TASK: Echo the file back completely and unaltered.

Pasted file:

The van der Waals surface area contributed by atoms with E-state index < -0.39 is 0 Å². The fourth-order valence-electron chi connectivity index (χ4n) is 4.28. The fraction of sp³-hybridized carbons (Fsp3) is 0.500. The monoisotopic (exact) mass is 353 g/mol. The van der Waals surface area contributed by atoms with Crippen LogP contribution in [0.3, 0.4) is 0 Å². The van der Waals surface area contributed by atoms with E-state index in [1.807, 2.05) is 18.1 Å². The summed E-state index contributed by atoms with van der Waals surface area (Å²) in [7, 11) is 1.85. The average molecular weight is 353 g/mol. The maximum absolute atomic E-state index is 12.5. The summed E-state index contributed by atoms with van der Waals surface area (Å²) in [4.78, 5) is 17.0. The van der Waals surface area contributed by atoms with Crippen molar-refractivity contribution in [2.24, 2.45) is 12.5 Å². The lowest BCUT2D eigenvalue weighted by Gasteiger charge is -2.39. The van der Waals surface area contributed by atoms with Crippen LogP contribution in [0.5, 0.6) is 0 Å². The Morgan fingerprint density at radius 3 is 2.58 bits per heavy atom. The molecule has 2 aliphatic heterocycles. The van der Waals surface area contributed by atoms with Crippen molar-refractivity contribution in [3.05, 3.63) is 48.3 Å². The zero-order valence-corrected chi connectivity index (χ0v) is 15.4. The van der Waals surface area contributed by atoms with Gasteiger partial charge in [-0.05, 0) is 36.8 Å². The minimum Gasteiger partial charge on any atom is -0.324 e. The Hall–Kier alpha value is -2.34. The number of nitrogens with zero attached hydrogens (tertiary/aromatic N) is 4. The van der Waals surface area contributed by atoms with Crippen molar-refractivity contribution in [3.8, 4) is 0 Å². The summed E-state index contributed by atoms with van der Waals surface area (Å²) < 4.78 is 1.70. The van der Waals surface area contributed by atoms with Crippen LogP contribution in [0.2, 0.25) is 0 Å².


The van der Waals surface area contributed by atoms with E-state index < -0.39 is 0 Å². The fourth-order valence-electron chi connectivity index (χ4n) is 4.28. The fraction of sp³-hybridized carbons (Fsp3) is 0.500. The monoisotopic (exact) mass is 353 g/mol. The van der Waals surface area contributed by atoms with Crippen LogP contribution in [0.3, 0.4) is 0 Å². The van der Waals surface area contributed by atoms with E-state index in [1.807, 2.05) is 18.1 Å². The summed E-state index contributed by atoms with van der Waals surface area (Å²) in [7, 11) is 1.85. The average molecular weight is 353 g/mol. The maximum absolute atomic E-state index is 12.5. The summed E-state index contributed by atoms with van der Waals surface area (Å²) in [4.78, 5) is 17.0. The van der Waals surface area contributed by atoms with Crippen molar-refractivity contribution in [2.24, 2.45) is 12.5 Å². The lowest BCUT2D eigenvalue weighted by Gasteiger charge is -2.39. The van der Waals surface area contributed by atoms with Crippen LogP contribution in [0.5, 0.6) is 0 Å². The Morgan fingerprint density at radius 3 is 2.58 bits per heavy atom. The molecule has 2 aliphatic heterocycles. The van der Waals surface area contributed by atoms with Crippen molar-refractivity contribution in [3.05, 3.63) is 48.3 Å². The zero-order valence-corrected chi connectivity index (χ0v) is 15.4. The van der Waals surface area contributed by atoms with Gasteiger partial charge in [-0.05, 0) is 36.8 Å². The minimum Gasteiger partial charge on any atom is -0.324 e. The Hall–Kier alpha value is -2.34. The number of nitrogens with zero attached hydrogens (tertiary/aromatic N) is 4. The van der Waals surface area contributed by atoms with Crippen molar-refractivity contribution in [3.8, 4) is 0 Å². The summed E-state index contributed by atoms with van der Waals surface area (Å²) < 4.78 is 1.70. The van der Waals surface area contributed by atoms with Crippen LogP contribution in [0.2, 0.25) is 0 Å².